The Myddelton family home
Discover how from 1595 the fortress was turned into the Myddelton's elegant family home - with lavishly furnished rooms which reflect 400 years of changing taste.
Myddelton family home
Sir Thomas Myddelton I was born in 1550, son of the governor of Denbigh Castle. With little hope of inheriting his father's position he left to make his fortune in London, which he did with remarkable success. His sources of wealth were varied and included privateering, sugar trading and investment in Merchant Companies which sought to exploit opportunities of global trade. Myddelton was one of the first investors in the East India Company in 1599.
In 1595 Sir Thomas I had bought Chirk Castle for £5,000 with the intention of turning it into his family seat. In fact he spent more time at his home in Essex, but he spent vast sums of money on the castle including building the North Range and its State Rooms.
Sir Thomas Myddelton II was a Civil War general, first on the side of Parliament, and then later, disillusioned by Cromwell's military dictatorship, as a Royalist in support of Charles II.
Over the next 400 years the Myddelton family ruled a vast estate from Chirk Castle. Subsequent generations were ambitious industrialists, entrepreneurs, and politicians.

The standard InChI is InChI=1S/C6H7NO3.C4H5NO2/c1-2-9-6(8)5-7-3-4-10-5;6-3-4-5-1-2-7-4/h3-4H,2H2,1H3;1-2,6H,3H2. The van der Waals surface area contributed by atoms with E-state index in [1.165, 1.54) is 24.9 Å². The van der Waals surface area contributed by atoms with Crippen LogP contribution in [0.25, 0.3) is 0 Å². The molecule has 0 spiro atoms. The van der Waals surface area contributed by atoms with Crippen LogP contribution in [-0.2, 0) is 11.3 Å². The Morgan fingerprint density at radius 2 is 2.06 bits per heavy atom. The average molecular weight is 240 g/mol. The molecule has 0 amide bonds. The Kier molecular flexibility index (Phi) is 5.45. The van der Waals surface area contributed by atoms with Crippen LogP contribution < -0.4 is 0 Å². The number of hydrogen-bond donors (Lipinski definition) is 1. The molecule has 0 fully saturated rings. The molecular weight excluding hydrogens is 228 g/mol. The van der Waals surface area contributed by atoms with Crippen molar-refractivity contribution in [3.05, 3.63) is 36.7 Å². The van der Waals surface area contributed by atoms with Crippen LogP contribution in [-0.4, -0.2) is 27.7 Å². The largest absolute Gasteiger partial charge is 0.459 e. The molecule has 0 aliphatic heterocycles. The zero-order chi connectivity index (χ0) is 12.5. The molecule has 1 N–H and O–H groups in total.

What is there to see?
Walking through the State Rooms you will pass The Cromwell Hall with its collection of rare Civil War era firearms, a variety of architectural styles from A.W.N. Pugin's neo-gothic to Joseph Turner's neo-classical, the beautiful embossed King Charles cabinet, and enormous 18th-century mirrors.
Find out about life during the English Civil War, the occupation of the castle by the Royalists, and discover this family’s leading role in the survival of the Welsh language with their sponsorship of the first popular edition of the Bible in Welsh.
Explore the Chapel with its unique music taken from the rare 17th-century Chirk Castle Part Books; the elegant 17th-century Drawing Room and Long Gallery built by Sir Thomas Myddelton I’s grandson after his Grand Tour of Europe; and the finest example of Neo-classical interiors surviving in North Wales, added in the 1770s by Richard Myddelton.
Download a copy of our Access Statement here: Chirk Castle Access Statement 2019 (PDF / 0.4MB) download